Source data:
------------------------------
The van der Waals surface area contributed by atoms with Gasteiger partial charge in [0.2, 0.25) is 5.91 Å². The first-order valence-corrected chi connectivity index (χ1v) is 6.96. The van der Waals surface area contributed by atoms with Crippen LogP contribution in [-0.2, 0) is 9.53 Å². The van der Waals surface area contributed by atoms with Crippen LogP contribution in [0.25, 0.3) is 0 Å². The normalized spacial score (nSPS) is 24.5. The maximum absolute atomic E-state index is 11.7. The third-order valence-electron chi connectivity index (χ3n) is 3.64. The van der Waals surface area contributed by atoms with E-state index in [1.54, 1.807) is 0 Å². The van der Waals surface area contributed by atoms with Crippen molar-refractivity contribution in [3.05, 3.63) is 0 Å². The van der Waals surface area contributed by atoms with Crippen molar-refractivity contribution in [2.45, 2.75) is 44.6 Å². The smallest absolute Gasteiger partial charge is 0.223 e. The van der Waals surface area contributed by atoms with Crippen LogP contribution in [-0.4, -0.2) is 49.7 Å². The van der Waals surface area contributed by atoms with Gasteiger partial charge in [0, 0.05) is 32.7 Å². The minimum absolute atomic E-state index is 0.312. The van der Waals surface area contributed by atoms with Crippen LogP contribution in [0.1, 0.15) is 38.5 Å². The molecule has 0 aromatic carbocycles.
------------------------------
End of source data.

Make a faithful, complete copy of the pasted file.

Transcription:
The van der Waals surface area contributed by atoms with Gasteiger partial charge in [0.2, 0.25) is 5.91 Å². The first-order valence-corrected chi connectivity index (χ1v) is 6.96. The van der Waals surface area contributed by atoms with Crippen LogP contribution in [-0.2, 0) is 9.53 Å². The van der Waals surface area contributed by atoms with Crippen LogP contribution in [0.25, 0.3) is 0 Å². The normalized spacial score (nSPS) is 24.5. The maximum absolute atomic E-state index is 11.7. The third-order valence-electron chi connectivity index (χ3n) is 3.64. The van der Waals surface area contributed by atoms with E-state index in [1.54, 1.807) is 0 Å². The van der Waals surface area contributed by atoms with Crippen molar-refractivity contribution in [3.05, 3.63) is 0 Å². The van der Waals surface area contributed by atoms with Crippen molar-refractivity contribution in [2.45, 2.75) is 44.6 Å². The smallest absolute Gasteiger partial charge is 0.223 e. The van der Waals surface area contributed by atoms with Crippen LogP contribution in [-0.4, -0.2) is 49.7 Å². The van der Waals surface area contributed by atoms with Gasteiger partial charge in [0, 0.05) is 32.7 Å². The minimum absolute atomic E-state index is 0.312. The van der Waals surface area contributed by atoms with Crippen LogP contribution in [0.1, 0.15) is 38.5 Å². The molecule has 0 aromatic carbocycles.